A few years ago I was messing with a disembowled optical mouse to see what detail could be got, with HTAs on windows. the lens was a nightmare as it expected there to be only a few mm from object-to-lens-to-sensor and nothing I tried seemed to work. I even tried to widen out the apature on the agilent chip (until it failed). I think it was to be about 30 x 30 cells. I supose an USB interface to a webcam would be a good sensor surface.

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  • VIRANDVIRAND Posts: 650
    edited October 2009 Vote Up0Vote Down
    This seems like a good job for the VGA mode, as the pixel clock can be very slow, there's no color,
    and more resistors on the VGA connection into the TV video could possibly make a 64 level DAC.
    And there are separate pins on it for SYNC too.

    I'm not sure if modern TVs would turn blue on this but very simple SYNC from VGA mode
    (without those extra pulse details specified in NTSC VSYNC) should work, since it's even possible
    to make a simple audio-oscilloscope video signal effect (rotated 90 degrees) with just a few LM555 timers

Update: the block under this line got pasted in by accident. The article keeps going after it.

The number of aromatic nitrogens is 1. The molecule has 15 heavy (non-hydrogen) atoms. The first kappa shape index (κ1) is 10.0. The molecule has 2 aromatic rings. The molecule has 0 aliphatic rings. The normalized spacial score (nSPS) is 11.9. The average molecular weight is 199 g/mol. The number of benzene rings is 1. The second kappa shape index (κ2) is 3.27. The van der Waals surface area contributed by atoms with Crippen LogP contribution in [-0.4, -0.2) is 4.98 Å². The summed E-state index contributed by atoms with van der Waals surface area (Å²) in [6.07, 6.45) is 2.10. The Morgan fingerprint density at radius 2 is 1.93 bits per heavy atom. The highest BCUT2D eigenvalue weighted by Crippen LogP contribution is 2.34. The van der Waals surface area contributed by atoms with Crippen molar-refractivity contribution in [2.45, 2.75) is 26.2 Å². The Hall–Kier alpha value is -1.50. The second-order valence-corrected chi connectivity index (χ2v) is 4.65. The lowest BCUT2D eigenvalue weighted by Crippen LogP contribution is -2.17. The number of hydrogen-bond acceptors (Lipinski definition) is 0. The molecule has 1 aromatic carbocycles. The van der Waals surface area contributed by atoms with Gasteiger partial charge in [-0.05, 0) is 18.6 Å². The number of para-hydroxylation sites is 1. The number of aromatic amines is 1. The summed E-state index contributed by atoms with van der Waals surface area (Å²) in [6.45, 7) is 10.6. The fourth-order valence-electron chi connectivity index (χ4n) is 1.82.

to make simple syncs and wiggle a PONG-like vertical line with incoming audio.
    (That scope effect is so simple I've often added something like it to several realtime audio apps for debugging.)
  • ericballericball Posts: 770
    edited October 2009 Vote Up0Vote Down
    I took PhiPi's DUTY idea an combined it with my NTSC template (then fixed all of my bugs) and created a driver. I've embeded the two sample images, but it should be relatively easy to integrate it with other code.

    ▔▔▔▔▔▔▔▔▔▔▔▔▔▔▔▔▔▔▔▔▔▔▔▔
    Composite NTSC sprite driver: Forum
    NTSC & PAL driver templates: ObEx Forum
    OnePinTVText driver: ObEx Forum
    Pay for your free software - let the developers know how much you appreciate their work!

    Links to Propeller stuff I've done (mostly composite video)